Dhaka, Bangladesh
RMG workers face bleak future

Impact of coronavirus outbreak

RMG workers face bleak future

New mode of production may provide some solace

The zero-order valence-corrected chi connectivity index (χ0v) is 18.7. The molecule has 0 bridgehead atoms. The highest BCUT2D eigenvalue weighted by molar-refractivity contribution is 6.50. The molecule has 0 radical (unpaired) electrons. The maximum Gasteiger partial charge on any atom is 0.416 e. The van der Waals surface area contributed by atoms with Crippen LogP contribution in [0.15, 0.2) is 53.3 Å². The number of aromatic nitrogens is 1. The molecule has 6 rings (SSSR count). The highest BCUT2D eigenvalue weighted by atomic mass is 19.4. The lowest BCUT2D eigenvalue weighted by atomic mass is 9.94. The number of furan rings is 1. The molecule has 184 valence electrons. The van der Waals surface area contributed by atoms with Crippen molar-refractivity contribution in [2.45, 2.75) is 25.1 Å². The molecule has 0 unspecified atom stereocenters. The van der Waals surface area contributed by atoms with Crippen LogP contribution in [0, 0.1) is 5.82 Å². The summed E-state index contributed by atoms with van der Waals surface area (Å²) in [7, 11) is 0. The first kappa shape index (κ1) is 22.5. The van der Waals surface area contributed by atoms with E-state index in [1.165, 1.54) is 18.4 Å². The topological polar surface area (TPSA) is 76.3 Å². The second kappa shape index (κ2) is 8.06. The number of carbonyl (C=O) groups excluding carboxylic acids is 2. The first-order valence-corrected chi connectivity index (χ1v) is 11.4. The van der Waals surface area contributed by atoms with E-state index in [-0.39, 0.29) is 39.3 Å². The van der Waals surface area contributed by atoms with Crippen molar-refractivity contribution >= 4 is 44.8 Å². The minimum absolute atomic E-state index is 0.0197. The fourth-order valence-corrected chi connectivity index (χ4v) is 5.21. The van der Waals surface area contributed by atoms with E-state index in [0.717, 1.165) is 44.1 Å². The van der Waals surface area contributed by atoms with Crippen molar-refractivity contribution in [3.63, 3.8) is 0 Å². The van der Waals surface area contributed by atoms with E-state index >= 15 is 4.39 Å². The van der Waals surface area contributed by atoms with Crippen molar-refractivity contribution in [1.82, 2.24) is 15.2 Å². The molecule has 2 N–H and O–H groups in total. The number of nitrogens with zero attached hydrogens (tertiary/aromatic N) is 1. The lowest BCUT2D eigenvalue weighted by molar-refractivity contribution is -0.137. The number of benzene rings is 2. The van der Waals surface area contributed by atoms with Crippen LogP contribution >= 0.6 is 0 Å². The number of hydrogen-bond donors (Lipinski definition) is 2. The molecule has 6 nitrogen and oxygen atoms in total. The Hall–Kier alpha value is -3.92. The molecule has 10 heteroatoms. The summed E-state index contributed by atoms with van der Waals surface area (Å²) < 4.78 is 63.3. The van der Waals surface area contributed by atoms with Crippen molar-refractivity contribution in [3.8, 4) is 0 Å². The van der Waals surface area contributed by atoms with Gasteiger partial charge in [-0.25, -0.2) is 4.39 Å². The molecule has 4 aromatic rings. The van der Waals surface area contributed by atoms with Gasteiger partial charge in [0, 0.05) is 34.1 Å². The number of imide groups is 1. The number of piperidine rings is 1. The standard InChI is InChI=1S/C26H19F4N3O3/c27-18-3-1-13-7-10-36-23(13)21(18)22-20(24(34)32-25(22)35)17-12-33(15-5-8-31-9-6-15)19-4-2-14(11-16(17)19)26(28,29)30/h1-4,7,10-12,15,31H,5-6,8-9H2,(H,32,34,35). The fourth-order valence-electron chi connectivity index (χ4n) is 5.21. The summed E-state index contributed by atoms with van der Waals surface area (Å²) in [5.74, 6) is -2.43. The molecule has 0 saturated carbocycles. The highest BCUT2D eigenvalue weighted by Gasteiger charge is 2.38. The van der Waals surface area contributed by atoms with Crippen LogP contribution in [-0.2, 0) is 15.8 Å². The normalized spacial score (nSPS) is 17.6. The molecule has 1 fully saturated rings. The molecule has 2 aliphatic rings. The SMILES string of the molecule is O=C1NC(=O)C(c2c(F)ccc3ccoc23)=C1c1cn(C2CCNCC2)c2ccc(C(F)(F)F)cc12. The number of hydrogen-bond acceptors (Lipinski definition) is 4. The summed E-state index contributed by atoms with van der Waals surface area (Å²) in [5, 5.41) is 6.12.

Saiful Anam Garment workers in Bangladesh are facing a grim future for their livelihood as more than a million workers either have lost their jobs or furloughed because of order cancellations and the failure of buyers to pay for canceled shipments. A survey of factory owners in Bangladesh released Friday showed millions of Bangladesh factory workers being sent home without the wages or severance pay they are owed. The BGMEA reported that 1.8 billion US dollars in orders have been put on hold and another $1.4 billion dollars have been cancelled. Cancellations of planned orders, for April-December peak period, amounted to nearly 1.7 billion dollars, it said. The figures are conservative because they exclude orders that would go to multiple buyers. The new data were incorporated into a report by Pennsylvania State University’s Center for Global Workers’ Rights and the Worker Rights Consortium, a Washington-based labour-rights organization. Bangladesh manufacturers and labour groups have been appealing to big retailers to honour their commitments to suppliers. Soon after the Prime Minister's announcement Bangladesh Garment Manufacturers and Exporters Association (BGMEA) asked all its members to shut their factories during the general holiday announced for the coronavirus outbreak and called on workers to stay home during the time. The decision came after Prime Minister Sheikh Hasian in a nationwide address on Wednesday announced Tk 5,000 crore stimulus package for the export-oriented industries to fight the impact of the disease on the country’s economy. Almost all of the bailout funds go to the factory owners of the RMG industry that earns 34 billion US dollars annually. The fund for workers employed in the export industries can be used only for paying wages and allowances to the workers and other employees. After the first known COVID-19 case was reported in the country on Mar 8, many worker groups called for closure of the apparel factories considering their health risk. But BGMEA chief Rubana Huq had said, “Every factory owner will decide themselves on shutting the plants. Or the government will provide a guideline. BGMEA is not an authority that can give a decision on this. ” After Hasina’s address to the nation on Wednesday urging the people to stay at home, Rubana said in a statement on Thursday that the prime minister gave specific guidelines for protection from the virus. “As the largest industrial sector, we must set an example by following the prime minister’s guidelines. I hope [the owners] will consider closing factories in this circumstance,” the BGMEA chief said. If any factory remains open, it must ensure protec- -tion of workers from the virus and take the liabilities for them, Rubana said. Bangladesh, the second-largest apparel producer in the world, is feeling the effects of the global coronaviurs pandemic, as manufacturers are hit with order cancellations. However, on Sunday last, Rubana said western buyers and brands either suspended or cancelled purchase orders worth more than 1.49 billion dollars. “The buyers are inhumanly cancelling the work orders forcing millions of workers to be jobless,” she said, adding that at least 1,089 factories employing 1.2 million workers received such notices as of Sunday evening. Orders placed for April were also being cancelled, putting the factory owners and the workers in a dire situation, she said. “The buyers cited closure of their outlets because of the pandemic to cancel the orders, but they did not consider how the factory workers at the source will survive,” Huq said calling on retailers to play their part in paying the workers’ wages. Rubana Huq in a letter urged Germany’s Minister of Economic Cooperation and Development Gerd Mueller to immediately call on all German brands sourcing from Bangladesh not to cancel or hold any shipments. “While the businessmen in Germany receive government support and address their losses, at our end we have an existential problem as we have to pay our workers,” she wrote. Cancellations may lead to serious social unrest when factories will fail to pay their workers. “I’m certain no German brands would like see that happen on their account,” Huq says. She told journalists that she would write similar letters to ministers in other countries. Some retailers and big suppliers are also coming up with good promises. Sweden’s H&M has said it will pay suppliers for orders already under production. PVH, which owns the Calvin Klein, Tommy Hilfiger and Heritage brands, has told suppliers it is releasing invoices that had been put on hold since March 18. Later invoices will gradually be processed. The commitment for orders already under production or finished products not yet shipped would enable factory owners to get financing to tide them over, said a letter to suppliers seen by The Associated Press. “PVH and H&M are doing the right thing, in contrast to the long list of brands refusing to pay for goods workers have already made for them,” said Scott Nova, executive director of the Worker Rights Consortium. Big Western brands came under heavy pressure to improve conditions in factories after huge fires and other disasters killed hundreds of workers. The store closures and other disruptions from the virus outbreak are straining a fragile supply chain in which big buyers have been squeezing their suppliers for years. Some of the factories are running their operations to cater changed demands on domestic and global markets. They plan to export PPE and so necessitated by the pandemic. Adaption to new realities of economy and trade is being seen as imperative.

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